We have our unique traditional foods we continue to grow, eat and enjoy. We have our unique traditional games that we continue to play – snow snake in the winter and lacrosse in the summer. We have our own beliefs about our place in the world, beginning with how we got here on Turtle Island so don’t try to tell me that my ancestors walked over some land bridge from Asia.)

I mentioned at the beginning that I wanted to show you two photographs. The second photo I’d like to show you was taken five years ago yesterday on my wedding day, when my beloved Audrey and I were married. So, if I was dressed like Clark Kent when I was 10 years old, what do you think I was wearing on my wedding day five years ago? It wasn’t a tuxedo – it was a beaded breechcloth, beaded leggings, moccasins, a ribbon shirt and sash, a bone beaded choker and a feathered headdress. In other words, traditional Iroquois clothing. The same for Audrey, a traditional Iroquois woman’s outfit.

I said that these two photos illustrate progress – specifically they represent the progress I have made – backward. On a superficial level, I no longer wear white shirts and ties on special occasions. I now wear ribbon shirts and if it’s a very special occasion, my whole outfit. More importantly, I no longer live in the city surrounded by strangers. I now live on a reserve surrounded by relatives. I no longer buy all my vegetables and maple syrup in a store. I now grow and produce them at home. I no longer wish I could speak the language of my creator. Onen nonwa tsi nikeweyente tsi katatis, enwaton akathrori ne onkwehonweneha yaweronhatye tsi nahoten I kanonhtonnyon. I now speak my language well enough to say everything I’m telling you now. I no longer live in a spiritual vacuum. I’m now one of the speakers leading the ceremonies in our longhouse. I no longer worry about where my life is headed. I now have a clearly marked path, a loving companion and a life fulfilled. Don’t get me wrong, there are many things I have yet to do. There is more progress I have to make.

I have to improve the way I teach our language so that more people can learn more quickly. I have to improve my own fluency so that one day I might write the great Mohawk novel – in Mohawk. I have to learn all of the speeches, songs, dances and protocols of the longhouse so that our ceremonial life will be strengthened. I have to learn the history and legends of our people, the secrets of the forest, the ways of the bird and animal life, so that I can become the man I might have been 500 years ago.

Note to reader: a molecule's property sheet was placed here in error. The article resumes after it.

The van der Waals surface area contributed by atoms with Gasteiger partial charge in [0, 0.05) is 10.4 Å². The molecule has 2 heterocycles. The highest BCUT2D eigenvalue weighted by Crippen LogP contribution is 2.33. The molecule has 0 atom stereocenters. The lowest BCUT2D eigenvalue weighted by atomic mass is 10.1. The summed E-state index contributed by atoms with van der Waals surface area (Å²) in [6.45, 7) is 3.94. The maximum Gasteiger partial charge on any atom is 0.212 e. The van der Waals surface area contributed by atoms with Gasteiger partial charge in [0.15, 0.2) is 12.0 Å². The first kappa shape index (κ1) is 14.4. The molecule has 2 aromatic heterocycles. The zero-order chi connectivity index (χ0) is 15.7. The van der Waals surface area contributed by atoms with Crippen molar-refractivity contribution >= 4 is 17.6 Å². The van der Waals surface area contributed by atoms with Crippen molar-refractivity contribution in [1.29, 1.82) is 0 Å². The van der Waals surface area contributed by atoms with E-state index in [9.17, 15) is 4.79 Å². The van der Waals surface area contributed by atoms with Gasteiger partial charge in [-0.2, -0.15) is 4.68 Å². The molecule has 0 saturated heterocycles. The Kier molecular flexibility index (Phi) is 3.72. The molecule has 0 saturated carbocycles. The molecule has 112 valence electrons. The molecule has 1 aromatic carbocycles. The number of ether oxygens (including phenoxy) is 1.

I am not the only one in my community making progress backwards. Most of the people attending longhouse, most of the people supporting the Confederacy are on the same path. We are swimming against the current, trying to get back to a more traditional way of life – a sounder, saner, healthier way of living.

And that’s the difference between the progress that North Americans and Ohswekenhronon are making. We know where we are headed.

We know that we have responsibilities that must be fulfilled. We know that at the beginning of time Shonwaya’tison made the first human beings from a handful of clay, and he used his breath to breathe life into us. We know that in exchange for the gift of life, that we are obligated to give him our thanks on an ongoing basis for all the blessings of creation that he has bestowed upon us. We know that we have an obligation to treat one another with respect and with what we call a good mind. We know that we have an obligation to pass on our teachings, our traditions and our language to our children and our children’s children. That is what being an onkwehonwe is all about. That is the direction our traditional people are headed. And the good news is – we’re making progress.

Copyright © 2006 Couchiching Institute on Public Affairs